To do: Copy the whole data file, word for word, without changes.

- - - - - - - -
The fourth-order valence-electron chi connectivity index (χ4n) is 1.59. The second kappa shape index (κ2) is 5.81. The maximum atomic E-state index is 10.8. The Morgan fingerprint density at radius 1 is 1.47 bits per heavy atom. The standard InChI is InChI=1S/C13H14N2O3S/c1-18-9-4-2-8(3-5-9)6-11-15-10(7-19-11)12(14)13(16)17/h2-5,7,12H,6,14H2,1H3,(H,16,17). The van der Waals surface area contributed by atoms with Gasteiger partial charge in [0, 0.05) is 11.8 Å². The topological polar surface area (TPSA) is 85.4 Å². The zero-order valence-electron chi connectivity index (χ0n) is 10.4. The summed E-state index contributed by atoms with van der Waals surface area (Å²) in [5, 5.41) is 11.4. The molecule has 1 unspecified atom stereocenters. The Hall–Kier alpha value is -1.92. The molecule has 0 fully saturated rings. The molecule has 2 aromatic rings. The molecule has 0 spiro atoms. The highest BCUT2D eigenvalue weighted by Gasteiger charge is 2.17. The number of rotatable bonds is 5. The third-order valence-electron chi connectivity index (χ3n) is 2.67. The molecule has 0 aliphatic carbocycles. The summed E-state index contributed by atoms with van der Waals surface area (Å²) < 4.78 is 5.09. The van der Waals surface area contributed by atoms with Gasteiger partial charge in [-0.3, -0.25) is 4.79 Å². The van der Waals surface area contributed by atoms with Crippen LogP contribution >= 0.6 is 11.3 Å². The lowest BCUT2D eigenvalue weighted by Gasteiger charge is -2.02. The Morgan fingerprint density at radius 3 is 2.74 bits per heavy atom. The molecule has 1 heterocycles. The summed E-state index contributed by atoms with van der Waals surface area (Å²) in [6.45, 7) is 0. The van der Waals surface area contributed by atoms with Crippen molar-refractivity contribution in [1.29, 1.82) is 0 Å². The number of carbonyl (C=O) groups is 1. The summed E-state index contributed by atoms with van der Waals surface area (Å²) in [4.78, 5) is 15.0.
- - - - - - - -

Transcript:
The fourth-order valence-electron chi connectivity index (χ4n) is 1.59. The second kappa shape index (κ2) is 5.81. The maximum atomic E-state index is 10.8. The Morgan fingerprint density at radius 1 is 1.47 bits per heavy atom. The standard InChI is InChI=1S/C13H14N2O3S/c1-18-9-4-2-8(3-5-9)6-11-15-10(7-19-11)12(14)13(16)17/h2-5,7,12H,6,14H2,1H3,(H,16,17). The van der Waals surface area contributed by atoms with Gasteiger partial charge in [0, 0.05) is 11.8 Å². The topological polar surface area (TPSA) is 85.4 Å². The zero-order valence-electron chi connectivity index (χ0n) is 10.4. The summed E-state index contributed by atoms with van der Waals surface area (Å²) in [5, 5.41) is 11.4. The molecule has 1 unspecified atom stereocenters. The Hall–Kier alpha value is -1.92. The molecule has 0 fully saturated rings. The molecule has 2 aromatic rings. The molecule has 0 spiro atoms. The highest BCUT2D eigenvalue weighted by Gasteiger charge is 2.17. The number of rotatable bonds is 5. The third-order valence-electron chi connectivity index (χ3n) is 2.67. The molecule has 0 aliphatic carbocycles. The summed E-state index contributed by atoms with van der Waals surface area (Å²) < 4.78 is 5.09. The van der Waals surface area contributed by atoms with Gasteiger partial charge in [-0.3, -0.25) is 4.79 Å². The van der Waals surface area contributed by atoms with Crippen LogP contribution >= 0.6 is 11.3 Å². The lowest BCUT2D eigenvalue weighted by Gasteiger charge is -2.02. The Morgan fingerprint density at radius 3 is 2.74 bits per heavy atom. The molecule has 1 heterocycles. The summed E-state index contributed by atoms with van der Waals surface area (Å²) in [6.45, 7) is 0. The van der Waals surface area contributed by atoms with Crippen molar-refractivity contribution in [1.29, 1.82) is 0 Å². The number of carbonyl (C=O) groups is 1. The summed E-state index contributed by atoms with van der Waals surface area (Å²) in [4.78, 5) is 15.0.